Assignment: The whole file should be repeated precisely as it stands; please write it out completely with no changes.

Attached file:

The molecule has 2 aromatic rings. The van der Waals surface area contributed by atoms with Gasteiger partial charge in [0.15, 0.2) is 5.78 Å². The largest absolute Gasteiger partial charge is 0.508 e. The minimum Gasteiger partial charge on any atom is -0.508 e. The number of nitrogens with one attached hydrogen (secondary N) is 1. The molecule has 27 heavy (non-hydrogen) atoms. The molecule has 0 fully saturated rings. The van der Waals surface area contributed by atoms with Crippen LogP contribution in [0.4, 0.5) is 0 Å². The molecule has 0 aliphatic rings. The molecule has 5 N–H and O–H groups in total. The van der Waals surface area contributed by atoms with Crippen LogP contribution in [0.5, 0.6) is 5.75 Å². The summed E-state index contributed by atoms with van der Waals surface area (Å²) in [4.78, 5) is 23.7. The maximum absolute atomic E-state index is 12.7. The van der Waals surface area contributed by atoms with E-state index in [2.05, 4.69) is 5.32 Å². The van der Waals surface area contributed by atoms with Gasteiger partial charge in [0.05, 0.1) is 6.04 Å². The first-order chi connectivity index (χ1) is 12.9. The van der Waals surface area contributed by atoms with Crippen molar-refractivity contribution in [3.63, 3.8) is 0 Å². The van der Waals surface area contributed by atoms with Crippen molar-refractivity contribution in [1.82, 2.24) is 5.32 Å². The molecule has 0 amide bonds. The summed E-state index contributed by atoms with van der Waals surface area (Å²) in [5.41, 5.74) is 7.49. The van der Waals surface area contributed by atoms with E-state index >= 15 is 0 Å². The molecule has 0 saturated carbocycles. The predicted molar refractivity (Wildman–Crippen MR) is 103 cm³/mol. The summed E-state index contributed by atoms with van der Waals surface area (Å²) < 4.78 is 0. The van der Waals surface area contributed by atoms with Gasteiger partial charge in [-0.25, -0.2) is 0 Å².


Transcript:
The molecule has 2 aromatic rings. The van der Waals surface area contributed by atoms with Gasteiger partial charge in [0.15, 0.2) is 5.78 Å². The largest absolute Gasteiger partial charge is 0.508 e. The minimum Gasteiger partial charge on any atom is -0.508 e. The number of nitrogens with one attached hydrogen (secondary N) is 1. The molecule has 27 heavy (non-hydrogen) atoms. The molecule has 0 fully saturated rings. The van der Waals surface area contributed by atoms with Crippen LogP contribution in [0.4, 0.5) is 0 Å². The molecule has 0 aliphatic rings. The molecule has 5 N–H and O–H groups in total. The van der Waals surface area contributed by atoms with Crippen LogP contribution in [0.5, 0.6) is 5.75 Å². The summed E-state index contributed by atoms with van der Waals surface area (Å²) in [4.78, 5) is 23.7. The maximum absolute atomic E-state index is 12.7. The van der Waals surface area contributed by atoms with E-state index in [2.05, 4.69) is 5.32 Å². The van der Waals surface area contributed by atoms with Gasteiger partial charge in [0.05, 0.1) is 6.04 Å². The first-order chi connectivity index (χ1) is 12.9. The van der Waals surface area contributed by atoms with Crippen molar-refractivity contribution in [3.63, 3.8) is 0 Å². The van der Waals surface area contributed by atoms with Crippen molar-refractivity contribution in [1.82, 2.24) is 5.32 Å². The molecule has 0 amide bonds. The summed E-state index contributed by atoms with van der Waals surface area (Å²) in [5.41, 5.74) is 7.49. The van der Waals surface area contributed by atoms with E-state index >= 15 is 0 Å². The molecule has 0 saturated carbocycles. The predicted molar refractivity (Wildman–Crippen MR) is 103 cm³/mol. The summed E-state index contributed by atoms with van der Waals surface area (Å²) < 4.78 is 0. The van der Waals surface area contributed by atoms with Gasteiger partial charge in [-0.25, -0.2) is 0 Å².